We continued on until the boardwalk ended and we were walking on gravel. The trail led us to the top of the natural bridge, and incredible rock formation that is exactly what its name implies. We then backtracked a few steps and took another trail that led us under the same bridge that we were just standing on top of. It was damp and cool.

  After we’d passed under the bridge the big kids trekked up a steep hill by pulling on an exposed root. A beautiful plan until the root came loose and literally left Evan hanging. Their trip down the hill was less than graceful but they all survived. Muddy, but alive.
 We continued along to a huge rock wall. There was water dripping down it, from a source we never found. The kids rinsed their muddy hands and studied the layers of the rock. They peered in the holes of the rock….not too closely though, because who knows what’s living in there!

 As we journeyed along we heard a commotion from behind us, back under the natural bridge. Emma couldn’t control her curiosity and ventured back to see what the ruckus was about. Someone found a snake! And let it go! This was a problem for all of us because we would have to go back under the bridge to get to our car. When the time came the kids bolted through there at lightning speed. No snake was going to get them!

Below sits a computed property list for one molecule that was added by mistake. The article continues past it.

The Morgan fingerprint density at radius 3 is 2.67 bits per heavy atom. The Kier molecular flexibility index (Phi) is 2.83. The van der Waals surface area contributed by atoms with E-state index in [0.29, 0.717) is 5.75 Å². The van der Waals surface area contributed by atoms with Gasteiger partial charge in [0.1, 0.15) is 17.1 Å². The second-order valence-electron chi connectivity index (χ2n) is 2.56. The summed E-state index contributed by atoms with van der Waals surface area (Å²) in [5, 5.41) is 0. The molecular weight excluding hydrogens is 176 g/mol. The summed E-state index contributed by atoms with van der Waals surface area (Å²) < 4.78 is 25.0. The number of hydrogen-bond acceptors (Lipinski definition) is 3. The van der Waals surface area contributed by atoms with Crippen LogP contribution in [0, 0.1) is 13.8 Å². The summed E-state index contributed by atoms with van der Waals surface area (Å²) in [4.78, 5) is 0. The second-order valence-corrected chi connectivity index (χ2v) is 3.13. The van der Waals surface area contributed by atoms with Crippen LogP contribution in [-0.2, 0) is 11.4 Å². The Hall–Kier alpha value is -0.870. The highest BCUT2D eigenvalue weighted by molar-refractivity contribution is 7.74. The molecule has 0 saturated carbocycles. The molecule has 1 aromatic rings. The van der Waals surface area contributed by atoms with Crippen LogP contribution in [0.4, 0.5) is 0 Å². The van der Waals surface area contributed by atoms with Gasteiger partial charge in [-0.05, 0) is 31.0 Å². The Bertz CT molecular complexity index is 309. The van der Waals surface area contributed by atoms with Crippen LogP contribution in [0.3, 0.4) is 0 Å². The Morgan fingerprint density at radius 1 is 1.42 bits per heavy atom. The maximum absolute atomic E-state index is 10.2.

It was a great day, but not as idyllic as the story that was our inspiration. Sprinkled between photo ops was a fair amount of whining. A little bickering. I’m pretty sure someone punched someone else. Maybe twice. We had a poop emergency (two if you count the dog poo Evan stepped in) and at least 2 kids fell. The kids took turns wanting to quit and go home (at least they didn’t all revolt at the same time). It was deemed both “the best day” and “the dumbest hike” at different times. They marveled at nature and I did too. But I also marveled at THEM. These little people that step in poop and fight and argue…..they’re just so cool. The way they process things and see the world, their uniqueness, their similarities, their quirks, their tendencies…….they are simply marvelous.

Marveling was a success for us. I definitely recommend it and can’t wait for our next adventure. There’s a big, beautiful world out there. Get out and marvel in it. You’ll be so glad you did. 

Have you marveled before? What marveling memories have you made?